You Inherited Coins. Now What?

Did someone close to you pass away and leave you part of their estate? If the property you have acquired contains a large coin collection, you might have a lot of money on your hands . . . or not. The quality of a coin collection can vary wildly based on rarity and condition. If you want to get a handle on exactly what you have, here are some tips that might help.

Separate the Wheat from the Chaff First

While it's possible that you could find a rare coin buried in a bin or inside a coin wrapper, most serious coin collectors separate their truly exemplary pieces from the rest of the collection. Look for standalone coin albums or coins set aside in their own individual pockets or wrappers. These will most likely be the most valuable coins in the collection, and getting an estimate on these might give you a better idea of whether going through the rest of the collection is worth it or not.

Organize by Year

If the coin collection you inherited is not well organized, it's time to get started. Most serious coin collectors organize by year. This is because different years can have different percentages of precious metal within the coin. You can do your own research online, but a dedicated coin dealer might be able to help you streamline the process. If you have just a huge mess of coins, start sorting them one by one until you have everything organized in chronological order. It will be much easier to identify which coins are the rarest once they are properly sorted in this fashion.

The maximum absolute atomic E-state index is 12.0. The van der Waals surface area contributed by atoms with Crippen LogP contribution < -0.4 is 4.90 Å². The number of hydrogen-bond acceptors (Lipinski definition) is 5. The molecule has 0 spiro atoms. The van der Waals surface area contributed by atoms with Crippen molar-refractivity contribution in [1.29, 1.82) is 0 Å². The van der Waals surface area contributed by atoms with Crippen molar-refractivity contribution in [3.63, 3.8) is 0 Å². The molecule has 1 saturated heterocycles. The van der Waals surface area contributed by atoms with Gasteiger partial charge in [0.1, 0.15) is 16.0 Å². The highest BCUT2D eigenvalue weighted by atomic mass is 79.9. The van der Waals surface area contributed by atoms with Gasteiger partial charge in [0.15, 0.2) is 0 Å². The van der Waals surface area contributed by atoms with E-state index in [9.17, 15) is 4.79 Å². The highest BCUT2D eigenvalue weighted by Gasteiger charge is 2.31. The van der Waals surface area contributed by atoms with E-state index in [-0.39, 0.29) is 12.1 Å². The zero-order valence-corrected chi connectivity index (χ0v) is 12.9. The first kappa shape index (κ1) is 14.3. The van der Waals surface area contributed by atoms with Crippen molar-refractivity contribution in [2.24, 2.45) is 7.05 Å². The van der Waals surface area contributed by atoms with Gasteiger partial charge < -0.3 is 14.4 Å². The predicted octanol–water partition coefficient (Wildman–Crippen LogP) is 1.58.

Shop Around for the Best Price

Different coin buyers may offer different prices for the same coin. A good way to test the waters is to take a coin that you know is worth something and get a quote for it at multiple dealers or coin shops. A reputable coin buyer will likely have the resources to pay a little bit more if it really is a good coin. You can use this information to then decide which buyer is worth bringing the entire collection to.

If you are looking to sell your coin collection that was inherited from a relative, you first need to get organized. Take a look at your relative's organizational plan for the collection and make adjustments as needed. Organizing by year is a good place to start if you are not sure what else to do. Contact a coin buyer today like Harlan J. Berk, LTD, if you want to get started flipping your old coins for cash.